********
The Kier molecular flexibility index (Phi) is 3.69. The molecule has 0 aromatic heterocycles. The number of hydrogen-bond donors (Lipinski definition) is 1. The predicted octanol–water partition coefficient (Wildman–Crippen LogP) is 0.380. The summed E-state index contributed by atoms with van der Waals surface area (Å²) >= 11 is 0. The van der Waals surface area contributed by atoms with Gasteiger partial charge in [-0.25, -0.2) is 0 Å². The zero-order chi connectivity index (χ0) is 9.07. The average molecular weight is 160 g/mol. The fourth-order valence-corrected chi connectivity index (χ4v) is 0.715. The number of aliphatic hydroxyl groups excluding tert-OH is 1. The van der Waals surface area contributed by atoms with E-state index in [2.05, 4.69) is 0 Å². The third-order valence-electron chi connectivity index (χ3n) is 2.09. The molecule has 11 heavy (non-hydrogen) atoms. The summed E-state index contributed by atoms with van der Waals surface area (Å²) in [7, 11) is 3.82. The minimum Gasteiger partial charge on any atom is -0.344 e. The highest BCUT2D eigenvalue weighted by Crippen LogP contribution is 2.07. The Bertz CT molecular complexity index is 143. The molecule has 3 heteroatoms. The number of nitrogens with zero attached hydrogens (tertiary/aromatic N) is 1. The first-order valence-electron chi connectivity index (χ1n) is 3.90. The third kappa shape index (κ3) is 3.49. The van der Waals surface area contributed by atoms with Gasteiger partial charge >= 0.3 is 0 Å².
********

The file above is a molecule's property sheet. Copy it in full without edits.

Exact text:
The Kier molecular flexibility index (Phi) is 3.69. The molecule has 0 aromatic heterocycles. The number of hydrogen-bond donors (Lipinski definition) is 1. The predicted octanol–water partition coefficient (Wildman–Crippen LogP) is 0.380. The summed E-state index contributed by atoms with van der Waals surface area (Å²) >= 11 is 0. The van der Waals surface area contributed by atoms with Gasteiger partial charge in [-0.25, -0.2) is 0 Å². The zero-order chi connectivity index (χ0) is 9.07. The average molecular weight is 160 g/mol. The fourth-order valence-corrected chi connectivity index (χ4v) is 0.715. The number of aliphatic hydroxyl groups excluding tert-OH is 1. The van der Waals surface area contributed by atoms with E-state index in [2.05, 4.69) is 0 Å². The third-order valence-electron chi connectivity index (χ3n) is 2.09. The molecule has 11 heavy (non-hydrogen) atoms. The summed E-state index contributed by atoms with van der Waals surface area (Å²) in [7, 11) is 3.82. The minimum Gasteiger partial charge on any atom is -0.344 e. The highest BCUT2D eigenvalue weighted by Crippen LogP contribution is 2.07. The Bertz CT molecular complexity index is 143. The molecule has 3 heteroatoms. The number of nitrogens with zero attached hydrogens (tertiary/aromatic N) is 1. The first-order valence-electron chi connectivity index (χ1n) is 3.90. The third kappa shape index (κ3) is 3.49. The van der Waals surface area contributed by atoms with Gasteiger partial charge >= 0.3 is 0 Å².